It is not entirely clear how efficient the measures from state decrees are on WPZ for Dravsko polje aquifer. Measures in decrees were enforced together with other environmental and agricultural legislations, so their effects overlap. It is obvious that nitrate concentration on average dropped after 2007, but values are now constant with any remarkable change despite the decree being changed three times. However, there are many wells with concertations high above the quality standard. More obvious is the drop of concentrations for total plant protection products (pesticides). The main reason is the prohibition of use of certain dangerous active substance (atrazine, desetil-atrazine, metholaclor).

CS13 Dravsko Polje c CS13 Dravsko Polje d

Remaining challenges include to:

  • strengthen the communication between stakeholders;
  • form Multi Actor Platform e.g. water partnership for drinking water (WFD) similar to what was proposed by CIS WG in guidance document No. 8 for implementation of Article 14 of the Water Framework Directive (WFD);
  • evaluate the efficiency of the measures enforced through the legislation, regulations and decrees;
  • propose new way of division/reshaping of WPZ for nitrate and PPPs and to improve measures.

As ground water in Slovenia accounts for 95% of all drinking water, the organisation of functional MAPs and evaluation of measures efficiency also important for other areas. This is a pilot study on how system of water management could function in to pollution exposed water bodies.

4. Current water governance system

Actors and stakeholders involved in water governance and their roles

The following actors and stakeholders are involved in water governance

  • Farmers: joined in Civil initiative Dravsko polje. They all work on voluntary basis.
  • Agricultural Companies: hire land from state Farmland and Forest Found of RS. They are usually quiet and do not debate publically about problems.
  • Agricultural advisers: the Chamber for Agriculture and Forestry. A professional organization run by farmers and agricultural companies and financed by government.
  • Research organization: University of Maribor – Faculty of Agriculture and Life Sciences, Agricultural institute of Slovenia, Geological Survey of Slovenia, Institute for Waters of the Republic of Slovenia
  • NGOs: consumer organizations and other civil initiatives and local action groups (voluntary).
  • Drinking water suppliers: Water Supply Company Maribor, Water Supply Company Ptuj. They are professionally organized companies.
  • Governmental organisations: Ministry of Environment and Spatial Planning (MESP), Slovenian Environmental Agency (SEA), Slovenian Water Agency (SWA), Ministry of Agriculture, Forestry and Food (MAFF), Farmland and Forest Found of RS (FFF)

Water quality control processes

The Slovenian Environmental Agency reports the results of the monitoring campaign to the Ministry of Environment. Based on EU Directives and national legislation (and in cooperation with Ministry of Agriculture and different institutions and organisations dealing with public health, waste waters or agriculture) they prepare measures tackling the water quality problem. Base (draft) documents are prepared by governmental and research organizations and are put in public discussion. These measures are incorporated in different level of legislation, policies or plans.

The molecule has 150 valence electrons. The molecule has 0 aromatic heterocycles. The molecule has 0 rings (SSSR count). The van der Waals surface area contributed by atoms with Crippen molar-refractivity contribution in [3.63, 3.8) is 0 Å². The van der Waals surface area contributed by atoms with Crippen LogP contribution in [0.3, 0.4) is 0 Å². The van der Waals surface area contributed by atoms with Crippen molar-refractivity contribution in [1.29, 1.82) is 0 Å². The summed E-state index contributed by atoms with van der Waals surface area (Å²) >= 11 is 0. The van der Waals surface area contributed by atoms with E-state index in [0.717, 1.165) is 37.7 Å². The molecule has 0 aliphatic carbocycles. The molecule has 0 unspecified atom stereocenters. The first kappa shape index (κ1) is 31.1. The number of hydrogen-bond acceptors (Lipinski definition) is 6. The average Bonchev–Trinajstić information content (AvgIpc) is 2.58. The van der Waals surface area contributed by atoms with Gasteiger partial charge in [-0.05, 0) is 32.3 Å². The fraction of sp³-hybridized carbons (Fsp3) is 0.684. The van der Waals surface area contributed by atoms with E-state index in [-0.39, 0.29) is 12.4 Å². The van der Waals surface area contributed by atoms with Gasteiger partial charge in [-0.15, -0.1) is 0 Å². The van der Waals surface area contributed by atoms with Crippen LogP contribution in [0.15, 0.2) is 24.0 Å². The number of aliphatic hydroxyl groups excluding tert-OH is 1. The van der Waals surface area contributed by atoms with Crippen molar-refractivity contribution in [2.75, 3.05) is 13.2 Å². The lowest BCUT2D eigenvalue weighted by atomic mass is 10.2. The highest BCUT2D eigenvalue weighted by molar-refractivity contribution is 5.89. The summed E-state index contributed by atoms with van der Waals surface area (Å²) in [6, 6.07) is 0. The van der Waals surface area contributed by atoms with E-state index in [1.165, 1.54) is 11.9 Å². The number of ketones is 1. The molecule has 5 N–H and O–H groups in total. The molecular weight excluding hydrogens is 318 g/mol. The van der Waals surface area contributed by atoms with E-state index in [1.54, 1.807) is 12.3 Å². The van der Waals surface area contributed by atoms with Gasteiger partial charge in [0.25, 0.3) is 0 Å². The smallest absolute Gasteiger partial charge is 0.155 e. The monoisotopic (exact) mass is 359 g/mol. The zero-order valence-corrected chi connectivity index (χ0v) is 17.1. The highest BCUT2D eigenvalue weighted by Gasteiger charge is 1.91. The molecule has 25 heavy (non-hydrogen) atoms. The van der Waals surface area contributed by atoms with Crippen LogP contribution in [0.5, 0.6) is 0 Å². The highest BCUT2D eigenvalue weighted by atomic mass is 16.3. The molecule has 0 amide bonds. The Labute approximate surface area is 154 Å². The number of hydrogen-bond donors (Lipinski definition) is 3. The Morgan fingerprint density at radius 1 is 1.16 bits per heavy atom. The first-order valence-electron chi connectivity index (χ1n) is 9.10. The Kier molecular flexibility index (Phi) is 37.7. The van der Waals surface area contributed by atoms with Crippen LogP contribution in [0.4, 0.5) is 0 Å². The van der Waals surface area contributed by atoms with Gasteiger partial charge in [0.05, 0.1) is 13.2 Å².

Basic measures are collected in the Decree on WPZ. Implementation of the water protection area decrees is subject of intensive process that includes

  • verification of the existing WPA municipal authorities ordinance;
  • verification of improvements and expert technical documents proposed by local authorities;
  • preparation of the draft WPA decree proposed by Ministry of Environment;
  • public consultation (municipality and stakeholders);
  • enforcement of the decree.

Additionally measures are also incorporated in obligatory cross-compliance of the Common Agricultural Policy (CAP) and voluntary subordinate regulations like Rural Development Plan (RDP) where farmers have, under different operations, the possibility to choose between different sets of agricultural-environmental-climate measures.

River Basin Management Plans (RBMP) contain collections of all identified necessary measures to be implemented for the improvement of the water bodies’ quality state as well as a financial budget for plan execution. Funds are collected form the state, municipalities, EU and from polluters. Measures in RBMP Program of Measures are classified in three groups:

  • basic measures "a" implemented on the basis of applicable legislation;
  • basic measures "b" that are not yet fully implemented in accordance with the requirements of the applicable legislation and;
  • supplementary measures.

Targets are set by Ministries responsible for environment and for agriculture in collaboration with governmental agencies, institutes and other research organisations. Targets are always part of regulatory or policy framework.

Responsibilities for monitoring and management are as follows.

  • Water quality:  Slovenian Environmental Agency (state monitoring of ground waters), National Laboratory of Health, Environment and Food (state monitoring of drinking water), Water Supply Company Maribor, Water supply Company Ptuj (regular monitoring of water quality).
  • Farm management: Inspectorate for Agriculture, Forestry, Food and Environment Administration of the Republic of Slovenia for Food Safety, Veterinary Sector and Plant Protection